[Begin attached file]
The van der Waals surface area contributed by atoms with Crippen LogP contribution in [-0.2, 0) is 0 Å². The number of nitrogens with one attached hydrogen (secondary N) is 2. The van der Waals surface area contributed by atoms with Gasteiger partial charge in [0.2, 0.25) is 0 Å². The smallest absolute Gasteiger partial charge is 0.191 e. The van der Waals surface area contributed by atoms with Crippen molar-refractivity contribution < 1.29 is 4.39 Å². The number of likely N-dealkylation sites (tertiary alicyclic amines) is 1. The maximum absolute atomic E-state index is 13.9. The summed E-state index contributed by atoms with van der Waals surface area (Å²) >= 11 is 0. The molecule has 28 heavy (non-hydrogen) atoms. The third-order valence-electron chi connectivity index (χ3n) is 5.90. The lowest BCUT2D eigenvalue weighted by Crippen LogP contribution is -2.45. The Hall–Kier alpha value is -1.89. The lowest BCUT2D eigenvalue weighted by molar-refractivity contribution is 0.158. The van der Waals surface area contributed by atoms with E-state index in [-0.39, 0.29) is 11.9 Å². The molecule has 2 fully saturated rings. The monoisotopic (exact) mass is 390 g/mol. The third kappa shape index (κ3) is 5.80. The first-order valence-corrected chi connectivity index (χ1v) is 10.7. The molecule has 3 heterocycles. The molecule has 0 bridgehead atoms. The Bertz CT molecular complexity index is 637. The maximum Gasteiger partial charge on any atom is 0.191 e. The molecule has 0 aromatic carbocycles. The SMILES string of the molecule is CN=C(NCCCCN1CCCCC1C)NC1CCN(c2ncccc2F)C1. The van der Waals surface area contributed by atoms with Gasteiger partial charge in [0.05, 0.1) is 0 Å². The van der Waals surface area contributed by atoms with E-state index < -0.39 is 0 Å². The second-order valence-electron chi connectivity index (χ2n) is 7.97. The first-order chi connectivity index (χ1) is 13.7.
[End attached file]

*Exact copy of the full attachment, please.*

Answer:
The van der Waals surface area contributed by atoms with Crippen LogP contribution in [-0.2, 0) is 0 Å². The number of nitrogens with one attached hydrogen (secondary N) is 2. The van der Waals surface area contributed by atoms with Gasteiger partial charge in [0.2, 0.25) is 0 Å². The smallest absolute Gasteiger partial charge is 0.191 e. The van der Waals surface area contributed by atoms with Crippen molar-refractivity contribution < 1.29 is 4.39 Å². The number of likely N-dealkylation sites (tertiary alicyclic amines) is 1. The maximum absolute atomic E-state index is 13.9. The summed E-state index contributed by atoms with van der Waals surface area (Å²) >= 11 is 0. The molecule has 28 heavy (non-hydrogen) atoms. The third-order valence-electron chi connectivity index (χ3n) is 5.90. The lowest BCUT2D eigenvalue weighted by Crippen LogP contribution is -2.45. The Hall–Kier alpha value is -1.89. The lowest BCUT2D eigenvalue weighted by molar-refractivity contribution is 0.158. The van der Waals surface area contributed by atoms with E-state index in [-0.39, 0.29) is 11.9 Å². The molecule has 2 fully saturated rings. The monoisotopic (exact) mass is 390 g/mol. The third kappa shape index (κ3) is 5.80. The first-order valence-corrected chi connectivity index (χ1v) is 10.7. The molecule has 3 heterocycles. The molecule has 0 bridgehead atoms. The Bertz CT molecular complexity index is 637. The maximum Gasteiger partial charge on any atom is 0.191 e. The molecule has 0 aromatic carbocycles. The SMILES string of the molecule is CN=C(NCCCCN1CCCCC1C)NC1CCN(c2ncccc2F)C1. The van der Waals surface area contributed by atoms with Gasteiger partial charge in [0.05, 0.1) is 0 Å². The van der Waals surface area contributed by atoms with E-state index < -0.39 is 0 Å². The second-order valence-electron chi connectivity index (χ2n) is 7.97. The first-order chi connectivity index (χ1) is 13.7.